At the farthest end of the spectrum, a person could experience agoraphobia or post-traumatic stress disorder-like reactions, such as hypervigilance and increased physical reactivity, the therapist said.

Most people who experience agoraphobia develop it after having one or more panic attacks in a specific setting. That leads them to worry about having another attack and avoid that place altogether, according to the Mayo Clinic. Those with severe agoraphobia may never leave their house.

PTSD, meanwhile, can be triggered by almost any distressing event: war and combat experience, sexual assault, mass shootings, terrorist attacks, natural disasters, a car accident that shakes you, a global pandemic and lockdown.

As Aldao told HuffPost previously, the coronavirus pandemic is a particularly traumatic experience for a number of reasons, among them our acute fear of catching the virus and the economic impact of lockdowns and business closures.

“There’s an inherent grief that comes with social distancing and how our social lives have changed drastically and will continue to change over time,” she said. “Plus, again, there’s that additional element that makes this crisis particularly traumatic: We don’t know when it’s going to end.”

If your anxiety or panic attacks continue, or if you’re dealing with what seems like PTSD or agoraphobia, it’s absolutely worth looking into specialized therapeutic help before the conditions worsen.

“If it feels paralyzing and debilitating, and you’re avoiding even the most mild forms of human contact outside of your home, then seek mental health counseling,” Kushnick said.

At the farthest end of the spectrum, a person could experience agoraphobia or PTSD-like reactions, such as hypervigilance and increased physical reactivity, after being in lockdown for so many months.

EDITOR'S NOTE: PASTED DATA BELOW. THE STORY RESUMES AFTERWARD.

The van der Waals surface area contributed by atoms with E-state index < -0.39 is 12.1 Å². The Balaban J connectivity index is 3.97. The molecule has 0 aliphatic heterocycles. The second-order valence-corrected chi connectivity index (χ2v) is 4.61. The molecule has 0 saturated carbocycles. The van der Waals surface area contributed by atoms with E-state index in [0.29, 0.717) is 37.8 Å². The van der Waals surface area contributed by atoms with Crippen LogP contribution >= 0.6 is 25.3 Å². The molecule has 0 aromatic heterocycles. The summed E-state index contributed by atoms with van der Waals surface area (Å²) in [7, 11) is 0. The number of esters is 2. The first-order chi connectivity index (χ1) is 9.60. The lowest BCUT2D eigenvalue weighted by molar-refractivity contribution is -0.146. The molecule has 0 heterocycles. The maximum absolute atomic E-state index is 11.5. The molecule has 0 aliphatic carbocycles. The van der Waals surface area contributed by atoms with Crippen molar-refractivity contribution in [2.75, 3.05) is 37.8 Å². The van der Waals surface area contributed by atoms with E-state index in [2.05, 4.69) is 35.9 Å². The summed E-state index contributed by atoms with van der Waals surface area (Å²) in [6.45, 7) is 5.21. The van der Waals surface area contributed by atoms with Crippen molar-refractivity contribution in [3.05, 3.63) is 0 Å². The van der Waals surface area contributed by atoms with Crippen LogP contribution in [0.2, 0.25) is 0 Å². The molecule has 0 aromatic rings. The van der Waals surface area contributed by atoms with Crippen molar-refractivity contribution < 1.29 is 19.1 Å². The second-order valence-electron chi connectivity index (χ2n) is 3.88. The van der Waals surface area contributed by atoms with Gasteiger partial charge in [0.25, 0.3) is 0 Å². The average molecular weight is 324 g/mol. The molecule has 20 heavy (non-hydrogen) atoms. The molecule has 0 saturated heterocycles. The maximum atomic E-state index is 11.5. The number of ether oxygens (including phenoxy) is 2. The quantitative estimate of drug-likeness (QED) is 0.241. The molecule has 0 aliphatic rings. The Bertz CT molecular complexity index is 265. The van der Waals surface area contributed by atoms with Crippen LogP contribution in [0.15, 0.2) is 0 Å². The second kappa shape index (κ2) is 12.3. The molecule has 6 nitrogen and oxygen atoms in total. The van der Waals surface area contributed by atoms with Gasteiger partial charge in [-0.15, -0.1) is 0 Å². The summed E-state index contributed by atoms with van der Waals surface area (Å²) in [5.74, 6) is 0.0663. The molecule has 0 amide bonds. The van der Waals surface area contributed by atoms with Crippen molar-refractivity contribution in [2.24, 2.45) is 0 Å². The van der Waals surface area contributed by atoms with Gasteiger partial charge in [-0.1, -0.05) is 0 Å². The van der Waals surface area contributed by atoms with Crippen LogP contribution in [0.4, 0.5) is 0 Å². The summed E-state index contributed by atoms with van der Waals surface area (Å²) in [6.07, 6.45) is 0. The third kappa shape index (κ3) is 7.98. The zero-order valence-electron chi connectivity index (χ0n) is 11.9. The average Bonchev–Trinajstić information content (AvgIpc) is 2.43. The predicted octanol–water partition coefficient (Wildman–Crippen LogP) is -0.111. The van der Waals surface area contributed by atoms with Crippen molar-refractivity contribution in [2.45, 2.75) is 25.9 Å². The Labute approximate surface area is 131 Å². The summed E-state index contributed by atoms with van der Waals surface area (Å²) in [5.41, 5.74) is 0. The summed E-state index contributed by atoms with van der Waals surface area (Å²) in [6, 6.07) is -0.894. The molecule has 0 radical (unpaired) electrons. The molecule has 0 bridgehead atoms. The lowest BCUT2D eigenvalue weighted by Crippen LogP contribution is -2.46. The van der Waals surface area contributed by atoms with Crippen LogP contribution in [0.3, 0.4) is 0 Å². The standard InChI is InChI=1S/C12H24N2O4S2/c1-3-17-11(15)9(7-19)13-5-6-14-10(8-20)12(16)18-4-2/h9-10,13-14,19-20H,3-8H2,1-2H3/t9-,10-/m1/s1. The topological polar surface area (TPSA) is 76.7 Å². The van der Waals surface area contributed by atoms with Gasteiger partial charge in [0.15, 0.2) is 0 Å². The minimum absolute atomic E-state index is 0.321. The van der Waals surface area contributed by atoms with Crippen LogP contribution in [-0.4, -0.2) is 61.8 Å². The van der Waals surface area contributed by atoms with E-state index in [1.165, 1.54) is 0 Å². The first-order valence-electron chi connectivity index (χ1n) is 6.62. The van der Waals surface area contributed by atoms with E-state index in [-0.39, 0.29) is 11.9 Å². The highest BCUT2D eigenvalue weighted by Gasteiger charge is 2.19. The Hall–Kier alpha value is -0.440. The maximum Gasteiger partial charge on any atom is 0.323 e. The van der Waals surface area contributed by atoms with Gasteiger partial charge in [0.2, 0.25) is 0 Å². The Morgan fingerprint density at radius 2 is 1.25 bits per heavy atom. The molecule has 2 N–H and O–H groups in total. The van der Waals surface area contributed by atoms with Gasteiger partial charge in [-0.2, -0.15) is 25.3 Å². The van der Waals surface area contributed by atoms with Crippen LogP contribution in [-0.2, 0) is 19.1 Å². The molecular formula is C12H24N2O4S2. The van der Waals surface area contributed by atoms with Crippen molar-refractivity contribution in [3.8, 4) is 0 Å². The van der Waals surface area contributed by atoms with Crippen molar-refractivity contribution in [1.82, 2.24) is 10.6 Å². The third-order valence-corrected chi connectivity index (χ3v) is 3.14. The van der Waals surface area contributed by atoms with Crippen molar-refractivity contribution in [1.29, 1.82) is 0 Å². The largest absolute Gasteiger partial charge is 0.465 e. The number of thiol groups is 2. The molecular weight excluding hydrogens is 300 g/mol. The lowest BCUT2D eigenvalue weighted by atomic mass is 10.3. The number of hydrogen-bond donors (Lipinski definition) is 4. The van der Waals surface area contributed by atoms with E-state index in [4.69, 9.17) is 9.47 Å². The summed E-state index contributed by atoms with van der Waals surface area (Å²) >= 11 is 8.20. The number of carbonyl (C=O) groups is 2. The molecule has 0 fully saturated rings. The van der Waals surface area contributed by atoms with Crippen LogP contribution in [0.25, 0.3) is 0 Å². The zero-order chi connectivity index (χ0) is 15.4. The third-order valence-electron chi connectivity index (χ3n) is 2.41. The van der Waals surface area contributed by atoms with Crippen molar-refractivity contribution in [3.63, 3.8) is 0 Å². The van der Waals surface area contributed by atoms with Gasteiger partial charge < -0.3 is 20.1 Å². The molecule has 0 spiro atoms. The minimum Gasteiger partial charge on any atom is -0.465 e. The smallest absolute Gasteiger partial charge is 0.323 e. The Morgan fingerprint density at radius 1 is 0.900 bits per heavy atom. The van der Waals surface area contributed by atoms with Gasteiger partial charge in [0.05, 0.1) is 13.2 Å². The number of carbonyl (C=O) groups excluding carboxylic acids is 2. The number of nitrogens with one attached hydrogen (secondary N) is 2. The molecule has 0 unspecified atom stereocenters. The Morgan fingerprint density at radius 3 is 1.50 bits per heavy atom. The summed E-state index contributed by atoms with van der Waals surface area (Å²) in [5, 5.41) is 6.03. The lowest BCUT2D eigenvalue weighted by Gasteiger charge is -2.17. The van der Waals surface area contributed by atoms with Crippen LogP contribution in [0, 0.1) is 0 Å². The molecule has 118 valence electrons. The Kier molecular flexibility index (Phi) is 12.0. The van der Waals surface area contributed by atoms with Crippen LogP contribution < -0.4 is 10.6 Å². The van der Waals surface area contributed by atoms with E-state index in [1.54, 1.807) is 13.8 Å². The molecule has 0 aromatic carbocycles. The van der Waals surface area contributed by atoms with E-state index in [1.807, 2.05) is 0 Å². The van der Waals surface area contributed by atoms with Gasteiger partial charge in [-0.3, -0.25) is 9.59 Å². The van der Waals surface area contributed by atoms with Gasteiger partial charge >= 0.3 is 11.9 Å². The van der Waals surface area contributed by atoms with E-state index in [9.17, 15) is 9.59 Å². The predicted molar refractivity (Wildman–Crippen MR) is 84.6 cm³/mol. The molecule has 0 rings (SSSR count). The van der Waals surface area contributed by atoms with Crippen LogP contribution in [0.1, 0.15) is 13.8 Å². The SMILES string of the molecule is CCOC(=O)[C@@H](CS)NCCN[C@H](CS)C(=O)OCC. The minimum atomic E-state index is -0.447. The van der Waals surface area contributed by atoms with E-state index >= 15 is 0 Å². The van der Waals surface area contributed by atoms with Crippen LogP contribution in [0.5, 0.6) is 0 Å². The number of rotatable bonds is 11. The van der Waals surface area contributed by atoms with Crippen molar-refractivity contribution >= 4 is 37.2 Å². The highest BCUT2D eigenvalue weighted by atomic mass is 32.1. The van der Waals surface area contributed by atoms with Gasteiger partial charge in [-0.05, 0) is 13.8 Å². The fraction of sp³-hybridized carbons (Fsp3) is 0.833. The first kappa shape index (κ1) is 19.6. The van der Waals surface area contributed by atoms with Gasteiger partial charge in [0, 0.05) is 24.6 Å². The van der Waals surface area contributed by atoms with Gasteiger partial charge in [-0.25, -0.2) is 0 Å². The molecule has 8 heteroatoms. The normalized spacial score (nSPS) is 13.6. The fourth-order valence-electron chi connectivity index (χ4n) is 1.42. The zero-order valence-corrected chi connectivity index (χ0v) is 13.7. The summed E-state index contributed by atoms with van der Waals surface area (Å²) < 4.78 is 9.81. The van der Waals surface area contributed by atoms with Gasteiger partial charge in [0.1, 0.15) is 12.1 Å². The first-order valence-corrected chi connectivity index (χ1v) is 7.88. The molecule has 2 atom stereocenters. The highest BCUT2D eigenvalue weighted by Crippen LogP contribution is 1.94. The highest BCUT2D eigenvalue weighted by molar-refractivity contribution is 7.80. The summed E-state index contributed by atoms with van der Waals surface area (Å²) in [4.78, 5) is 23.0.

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At the farthest end of the spectrum, a person could experience agoraphobia or PTSD-like reactions, such as hypervigilance and increased physical reactivity, after being in lockdown for so many months.

How to address your fears before it gets to that point

If you’re jittery about going out in public or engaging with someone outside your household, it makes sense that you’d avoid such settings and people. But with avoidance, we get short term relief while paying a steep price in the long run.

Exposure ― or slowly and repeatedly facing experiences or places you fear until you feel less anxious ― is the best way to nip such fear in the bud. But we’re living in pandemic times; you’re not going to high tail it to the supermarket every other day or embed in a crowd to face your fears. Experts say that instead, you can take baby steps to ease yourself back into social life in a safe, socially distanced way.

“I’d recommend finding a nearby outdoor space that has the fewest amount of people present and get used to being there, just based on exposure,” Kushnick said. “Next, try a public space that has slightly more people and work on either distracting yourself or actively calming yourself with breathing, self-talk, music or podcasts.”

“If you haven’t been, try to connect with others via Zoom and phone calls, even when you don’t feel like it or find virtual connection less satisfying than in-person social interaction,” Rajaee said.

Socialization and our need for connection is “part of who we are as humans, and eventually, when it is safe to do so, we will find our way back to one another,” she said.

In the meantime, anticipate that re-entering society after lockdown will come with some hiccups and discomforts.

“Your brain has been on alert for close to a year now, and has been viewing other people, crowds and public spaces as dangers,” Rajaee said. “But with practice and a willingness to work through that fear and discomfort, most people will be able to re-enter society without too much turbulence.”